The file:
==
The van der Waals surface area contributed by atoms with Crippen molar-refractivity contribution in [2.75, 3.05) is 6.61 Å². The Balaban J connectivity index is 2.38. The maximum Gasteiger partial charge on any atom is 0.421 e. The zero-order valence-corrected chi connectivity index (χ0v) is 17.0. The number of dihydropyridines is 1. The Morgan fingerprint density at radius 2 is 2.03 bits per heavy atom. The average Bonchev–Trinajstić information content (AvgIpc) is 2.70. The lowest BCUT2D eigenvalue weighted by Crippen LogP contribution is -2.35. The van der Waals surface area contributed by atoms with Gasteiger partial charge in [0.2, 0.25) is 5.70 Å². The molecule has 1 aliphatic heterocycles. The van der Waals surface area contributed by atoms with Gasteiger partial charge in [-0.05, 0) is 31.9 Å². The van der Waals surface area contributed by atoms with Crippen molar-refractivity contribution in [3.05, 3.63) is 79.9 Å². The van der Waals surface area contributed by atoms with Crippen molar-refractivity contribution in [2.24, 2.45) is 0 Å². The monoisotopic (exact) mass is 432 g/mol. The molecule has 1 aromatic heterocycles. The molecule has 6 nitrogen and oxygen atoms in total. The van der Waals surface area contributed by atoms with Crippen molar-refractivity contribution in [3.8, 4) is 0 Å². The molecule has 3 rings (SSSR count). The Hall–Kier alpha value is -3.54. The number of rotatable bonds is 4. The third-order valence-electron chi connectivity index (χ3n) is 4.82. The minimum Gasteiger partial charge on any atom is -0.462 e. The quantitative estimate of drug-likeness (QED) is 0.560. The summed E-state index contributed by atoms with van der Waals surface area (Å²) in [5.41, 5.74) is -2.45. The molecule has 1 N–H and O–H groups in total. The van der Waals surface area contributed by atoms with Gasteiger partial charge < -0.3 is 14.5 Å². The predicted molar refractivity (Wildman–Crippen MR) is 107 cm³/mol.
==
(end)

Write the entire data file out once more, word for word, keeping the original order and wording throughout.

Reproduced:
The van der Waals surface area contributed by atoms with Crippen molar-refractivity contribution in [2.75, 3.05) is 6.61 Å². The Balaban J connectivity index is 2.38. The maximum Gasteiger partial charge on any atom is 0.421 e. The zero-order valence-corrected chi connectivity index (χ0v) is 17.0. The number of dihydropyridines is 1. The Morgan fingerprint density at radius 2 is 2.03 bits per heavy atom. The average Bonchev–Trinajstić information content (AvgIpc) is 2.70. The lowest BCUT2D eigenvalue weighted by Crippen LogP contribution is -2.35. The van der Waals surface area contributed by atoms with Gasteiger partial charge in [0.2, 0.25) is 5.70 Å². The molecule has 1 aliphatic heterocycles. The van der Waals surface area contributed by atoms with Gasteiger partial charge in [-0.05, 0) is 31.9 Å². The van der Waals surface area contributed by atoms with Crippen molar-refractivity contribution in [3.05, 3.63) is 79.9 Å². The van der Waals surface area contributed by atoms with Crippen molar-refractivity contribution in [2.24, 2.45) is 0 Å². The monoisotopic (exact) mass is 432 g/mol. The molecule has 1 aromatic heterocycles. The molecule has 6 nitrogen and oxygen atoms in total. The van der Waals surface area contributed by atoms with Crippen molar-refractivity contribution in [3.8, 4) is 0 Å². The molecule has 3 rings (SSSR count). The Hall–Kier alpha value is -3.54. The number of rotatable bonds is 4. The third-order valence-electron chi connectivity index (χ3n) is 4.82. The minimum Gasteiger partial charge on any atom is -0.462 e. The quantitative estimate of drug-likeness (QED) is 0.560. The summed E-state index contributed by atoms with van der Waals surface area (Å²) in [5.41, 5.74) is -2.45. The molecule has 1 N–H and O–H groups in total. The van der Waals surface area contributed by atoms with Gasteiger partial charge < -0.3 is 14.5 Å². The predicted molar refractivity (Wildman–Crippen MR) is 107 cm³/mol.